Like rules, paradigms are liable to be broken. By the end of the 20th century, the 'one gene - one protein' paradigm had begun to shift as scientists grasped the realm of mRNA splicing and post-translational modifications. Today, we know that one gene may give rise to several amino-acid sequences which can be further modified on their surface. Each of these events produces a protein with a different function. Another paradigm is the 'structure - function' paradigm, where a protein's function is defined by the fold it adopts in space, itself dictated by the underlying amino-acid sequence. However, early on in 2000, scientists were observing regions on a protein, which seem to adopt no particular 3D conformation at all but, instead, several conformations depending on the environment. These peculiar regions have since been termed 'disordered regions'. As an illustration, disordered regions located in a protein known as YTHDF are involved in the formation of stress granules when a cell is under some kind of pressure.
Stress granules are minute bodies that form in a cell's cytosol, much in the way droplets of vinegar form when added to olive oil. They have no membrane but an outer shell formed by proteins - perhaps, even, by YTHDF proteins themselves. Stress granules are dense, and composed of different kinds of protein and messenger RNA (mRNA) which has not been translated, or whose translation has been interrupted for one reason or another. Though the true purpose of stress granules remains to be understood, biologists believe they provide a means of protecting mRNA from harm brought about by heat-shock or oxidative stress for instance. However, they may also form simply to store mRNA, or perhaps to degrade it or even re-initiate it.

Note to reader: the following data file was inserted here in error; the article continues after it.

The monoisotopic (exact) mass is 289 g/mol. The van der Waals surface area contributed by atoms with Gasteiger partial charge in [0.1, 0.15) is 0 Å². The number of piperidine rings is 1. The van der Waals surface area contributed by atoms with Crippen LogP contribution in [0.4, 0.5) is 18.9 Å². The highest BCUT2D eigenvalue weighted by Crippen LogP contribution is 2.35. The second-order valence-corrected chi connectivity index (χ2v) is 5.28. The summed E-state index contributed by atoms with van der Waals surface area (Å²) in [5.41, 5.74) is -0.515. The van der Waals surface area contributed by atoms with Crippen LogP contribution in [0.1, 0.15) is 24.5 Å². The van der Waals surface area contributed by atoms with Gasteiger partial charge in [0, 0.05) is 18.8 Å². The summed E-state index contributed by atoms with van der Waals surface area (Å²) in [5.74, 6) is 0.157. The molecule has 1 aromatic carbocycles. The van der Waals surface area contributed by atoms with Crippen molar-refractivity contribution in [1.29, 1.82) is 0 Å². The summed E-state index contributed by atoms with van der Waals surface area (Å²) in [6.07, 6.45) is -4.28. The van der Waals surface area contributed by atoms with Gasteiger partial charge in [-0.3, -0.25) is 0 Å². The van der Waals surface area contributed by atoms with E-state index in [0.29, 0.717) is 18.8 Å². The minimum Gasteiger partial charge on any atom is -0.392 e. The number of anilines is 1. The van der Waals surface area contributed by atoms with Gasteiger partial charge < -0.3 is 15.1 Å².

What exactly is mRNA? In a nutshell, mRNA holds the information needed to synthesise a protein sequence. It is a copy of a gene, which is a stretch of DNA. Since DNA remains in the cell nucleus so as not to be damaged, and protein synthesis occurs outside the nucleus, the best way to get the information from one side of the nucleus to the other is by way of a messenger: mRNA. This sounds straightforward enough, but just two sentences to express this complex process tarnishes the enthusiasm, excitement and time it took to understand it.
The notion that DNA produces RNA which ultimately leads to proteins was suggested as early as 1947. Scientists knew that ribosomes were loaded with RNA, and hypothesised that the combination formed a physical template on which proteins were moulded. As a consequence, it was thought that each protein had its own ribosome. As knowledge accumulated over the years that followed - with the elucidation of the structure of DNA in the early 1950s and cracking of the genetic soon after - the notion of 'biological information' emerged. Information was somehow travelling from the nucleus to the ribosomes. But how? mRNA turned out to be the answer. mRNA transfers the information from the nucleus to the cytosol, and presents it to ribosomes that read it, as you would a recipe, to synthesise a protein.